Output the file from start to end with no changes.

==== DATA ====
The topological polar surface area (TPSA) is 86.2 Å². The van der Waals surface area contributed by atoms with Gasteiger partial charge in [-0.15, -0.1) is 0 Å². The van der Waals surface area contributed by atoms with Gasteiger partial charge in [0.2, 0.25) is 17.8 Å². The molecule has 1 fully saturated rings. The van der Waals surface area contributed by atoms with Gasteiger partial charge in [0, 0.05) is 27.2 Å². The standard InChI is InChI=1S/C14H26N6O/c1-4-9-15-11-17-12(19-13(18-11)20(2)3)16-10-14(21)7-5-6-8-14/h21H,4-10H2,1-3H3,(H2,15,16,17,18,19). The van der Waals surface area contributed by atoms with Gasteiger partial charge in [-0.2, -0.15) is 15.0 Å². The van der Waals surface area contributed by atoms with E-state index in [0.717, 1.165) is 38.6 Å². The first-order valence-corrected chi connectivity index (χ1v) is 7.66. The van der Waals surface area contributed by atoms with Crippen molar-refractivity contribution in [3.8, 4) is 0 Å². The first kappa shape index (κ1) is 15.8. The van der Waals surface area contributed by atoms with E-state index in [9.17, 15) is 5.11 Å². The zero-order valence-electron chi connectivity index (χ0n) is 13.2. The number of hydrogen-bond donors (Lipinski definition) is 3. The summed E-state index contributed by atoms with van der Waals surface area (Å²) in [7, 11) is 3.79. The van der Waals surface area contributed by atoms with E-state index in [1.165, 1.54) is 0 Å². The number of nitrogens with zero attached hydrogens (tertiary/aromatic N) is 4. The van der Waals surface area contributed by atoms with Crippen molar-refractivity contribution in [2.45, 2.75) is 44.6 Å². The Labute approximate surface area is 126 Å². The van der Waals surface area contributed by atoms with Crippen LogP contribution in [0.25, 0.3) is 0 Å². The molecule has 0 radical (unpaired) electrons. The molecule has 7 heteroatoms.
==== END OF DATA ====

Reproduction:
The topological polar surface area (TPSA) is 86.2 Å². The van der Waals surface area contributed by atoms with Gasteiger partial charge in [-0.15, -0.1) is 0 Å². The van der Waals surface area contributed by atoms with Gasteiger partial charge in [0.2, 0.25) is 17.8 Å². The molecule has 1 fully saturated rings. The van der Waals surface area contributed by atoms with Gasteiger partial charge in [0, 0.05) is 27.2 Å². The standard InChI is InChI=1S/C14H26N6O/c1-4-9-15-11-17-12(19-13(18-11)20(2)3)16-10-14(21)7-5-6-8-14/h21H,4-10H2,1-3H3,(H2,15,16,17,18,19). The van der Waals surface area contributed by atoms with Gasteiger partial charge in [-0.2, -0.15) is 15.0 Å². The van der Waals surface area contributed by atoms with E-state index in [0.717, 1.165) is 38.6 Å². The first-order valence-corrected chi connectivity index (χ1v) is 7.66. The van der Waals surface area contributed by atoms with Crippen molar-refractivity contribution in [3.8, 4) is 0 Å². The first kappa shape index (κ1) is 15.8. The van der Waals surface area contributed by atoms with E-state index in [9.17, 15) is 5.11 Å². The zero-order valence-electron chi connectivity index (χ0n) is 13.2. The number of hydrogen-bond donors (Lipinski definition) is 3. The summed E-state index contributed by atoms with van der Waals surface area (Å²) in [7, 11) is 3.79. The van der Waals surface area contributed by atoms with E-state index in [1.165, 1.54) is 0 Å². The number of nitrogens with zero attached hydrogens (tertiary/aromatic N) is 4. The van der Waals surface area contributed by atoms with Crippen molar-refractivity contribution in [2.45, 2.75) is 44.6 Å². The Labute approximate surface area is 126 Å². The van der Waals surface area contributed by atoms with Crippen LogP contribution in [0.25, 0.3) is 0 Å². The molecule has 0 radical (unpaired) electrons. The molecule has 7 heteroatoms.